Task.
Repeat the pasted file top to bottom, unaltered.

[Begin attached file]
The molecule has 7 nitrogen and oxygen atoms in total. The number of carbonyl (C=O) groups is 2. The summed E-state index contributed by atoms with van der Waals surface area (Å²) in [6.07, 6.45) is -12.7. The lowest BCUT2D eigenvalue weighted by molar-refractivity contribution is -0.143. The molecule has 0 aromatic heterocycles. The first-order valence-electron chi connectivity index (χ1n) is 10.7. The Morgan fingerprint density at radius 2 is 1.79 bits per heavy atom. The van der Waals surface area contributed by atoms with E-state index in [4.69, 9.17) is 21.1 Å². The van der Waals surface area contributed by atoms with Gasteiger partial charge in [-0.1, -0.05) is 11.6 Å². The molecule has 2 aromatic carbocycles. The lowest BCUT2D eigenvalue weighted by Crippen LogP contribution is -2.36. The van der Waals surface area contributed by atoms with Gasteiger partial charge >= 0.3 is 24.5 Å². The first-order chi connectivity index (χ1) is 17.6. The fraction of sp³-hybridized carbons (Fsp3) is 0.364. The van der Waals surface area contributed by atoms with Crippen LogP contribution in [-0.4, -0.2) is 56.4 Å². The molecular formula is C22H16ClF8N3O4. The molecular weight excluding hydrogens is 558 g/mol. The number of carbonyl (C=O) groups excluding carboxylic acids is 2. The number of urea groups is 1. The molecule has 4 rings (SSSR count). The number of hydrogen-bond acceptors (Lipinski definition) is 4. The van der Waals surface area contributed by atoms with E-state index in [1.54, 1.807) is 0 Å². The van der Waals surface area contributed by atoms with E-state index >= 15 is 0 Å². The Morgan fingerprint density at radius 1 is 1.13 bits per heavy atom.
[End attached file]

The molecule has 7 nitrogen and oxygen atoms in total. The number of carbonyl (C=O) groups is 2. The summed E-state index contributed by atoms with van der Waals surface area (Å²) in [6.07, 6.45) is -12.7. The lowest BCUT2D eigenvalue weighted by molar-refractivity contribution is -0.143. The molecule has 0 aromatic heterocycles. The first-order valence-electron chi connectivity index (χ1n) is 10.7. The Morgan fingerprint density at radius 2 is 1.79 bits per heavy atom. The van der Waals surface area contributed by atoms with E-state index in [4.69, 9.17) is 21.1 Å². The van der Waals surface area contributed by atoms with Gasteiger partial charge in [-0.1, -0.05) is 11.6 Å². The molecule has 2 aromatic carbocycles. The lowest BCUT2D eigenvalue weighted by Crippen LogP contribution is -2.36. The van der Waals surface area contributed by atoms with Gasteiger partial charge >= 0.3 is 24.5 Å². The first-order chi connectivity index (χ1) is 17.6. The fraction of sp³-hybridized carbons (Fsp3) is 0.364. The van der Waals surface area contributed by atoms with Crippen LogP contribution in [-0.4, -0.2) is 56.4 Å². The molecular formula is C22H16ClF8N3O4. The molecular weight excluding hydrogens is 558 g/mol. The number of carbonyl (C=O) groups excluding carboxylic acids is 2. The number of urea groups is 1. The molecule has 4 rings (SSSR count). The number of hydrogen-bond acceptors (Lipinski definition) is 4. The van der Waals surface area contributed by atoms with E-state index in [1.54, 1.807) is 0 Å². The van der Waals surface area contributed by atoms with E-state index >= 15 is 0 Å². The Morgan fingerprint density at radius 1 is 1.13 bits per heavy atom.